The U.S. Fish and Wildlife Service will reintroduce the rare northern aplomado falcon back into its historical range in New Mexico. Falcons bred in captivity will be reintroduced to southern New Mexico and allowed to disperse into Arizona.
The falcons will be released in groups of 5-7 with the total annual release not to exceed 150 birds. The state lines of New Mexico and Arizona will form the boundaries for a new experimental population of the endangered northern aplomado falcon.
The reintroduction is part of a scheme create a viable population of the rare bird. The falcon was listed as endangered in 198, however as part of the experimental population, falcons in Arizona or New Mexico are no longer considered endangered, although they will have some protections under the Endangered Species Act. This designation allows greater flexibility for land managers where falcons occur. The re-introduction program will be evaluated every five years. Land within the falcon’s preferred habitat comprises 28.6 million acres. The falcons will come from The Peregrine Fund’s captive population that also supplies birds for the Service’s ongoing recovery efforts in Texas.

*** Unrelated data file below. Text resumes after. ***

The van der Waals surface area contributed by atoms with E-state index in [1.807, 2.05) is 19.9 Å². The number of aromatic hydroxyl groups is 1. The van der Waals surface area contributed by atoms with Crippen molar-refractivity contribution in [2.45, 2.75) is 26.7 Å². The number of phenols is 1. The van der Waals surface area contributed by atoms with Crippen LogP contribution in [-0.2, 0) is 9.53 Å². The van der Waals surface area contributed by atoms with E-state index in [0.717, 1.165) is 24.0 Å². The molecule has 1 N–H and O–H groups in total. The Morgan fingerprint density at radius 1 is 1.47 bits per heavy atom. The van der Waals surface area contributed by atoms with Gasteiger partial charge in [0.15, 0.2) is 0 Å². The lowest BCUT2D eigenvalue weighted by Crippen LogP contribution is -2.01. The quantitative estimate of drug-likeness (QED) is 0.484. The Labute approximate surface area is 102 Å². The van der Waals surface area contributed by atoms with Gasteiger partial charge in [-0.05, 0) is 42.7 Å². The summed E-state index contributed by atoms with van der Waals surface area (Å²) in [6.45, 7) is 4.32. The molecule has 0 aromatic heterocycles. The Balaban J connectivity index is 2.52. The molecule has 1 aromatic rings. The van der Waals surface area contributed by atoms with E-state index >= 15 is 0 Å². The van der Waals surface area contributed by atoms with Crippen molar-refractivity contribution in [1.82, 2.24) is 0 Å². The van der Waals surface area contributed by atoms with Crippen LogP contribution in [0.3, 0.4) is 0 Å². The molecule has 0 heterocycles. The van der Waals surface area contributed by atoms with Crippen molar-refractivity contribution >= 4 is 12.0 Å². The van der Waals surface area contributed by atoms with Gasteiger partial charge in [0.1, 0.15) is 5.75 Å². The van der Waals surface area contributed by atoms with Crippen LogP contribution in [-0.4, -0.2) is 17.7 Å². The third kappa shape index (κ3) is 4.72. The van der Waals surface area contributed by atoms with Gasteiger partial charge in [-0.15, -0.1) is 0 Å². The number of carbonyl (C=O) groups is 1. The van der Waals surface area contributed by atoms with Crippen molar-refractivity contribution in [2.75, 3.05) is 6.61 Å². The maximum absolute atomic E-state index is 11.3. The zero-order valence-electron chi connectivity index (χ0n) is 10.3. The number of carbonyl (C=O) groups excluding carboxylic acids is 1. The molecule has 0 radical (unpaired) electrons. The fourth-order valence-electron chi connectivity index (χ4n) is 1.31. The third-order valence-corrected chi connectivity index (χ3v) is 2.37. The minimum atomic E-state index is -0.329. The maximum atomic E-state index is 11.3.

In partnership with The Peregrine Fund, more than 1,000 falcons have been released in Texas. To date, more than 244 young have successfully fledged. ‘We’ve had good success over the twenty years we’ve been putting birds in Texas, I expect the same outcome in New Mexico and Arizona.’
The falcon has been seen sporadically over the years in the two states but has only successfully nested once since the 1950’s – a time when pesticide contamination and habitat alteration caused severe population declines.
The northern aplomado falcon (Falco femoralis septentrionalis) is a subspecies of the aplomado falcon, and a member of the falcon family (Falconidae). It is smaller than a prairie falcon, and larger than the American kestrel and merlin. The northern aplomado falcon is readily identified by its bold facial pattern with a distinctive white stripe above the eye, a strongly banded tail, and brown ‘vest.’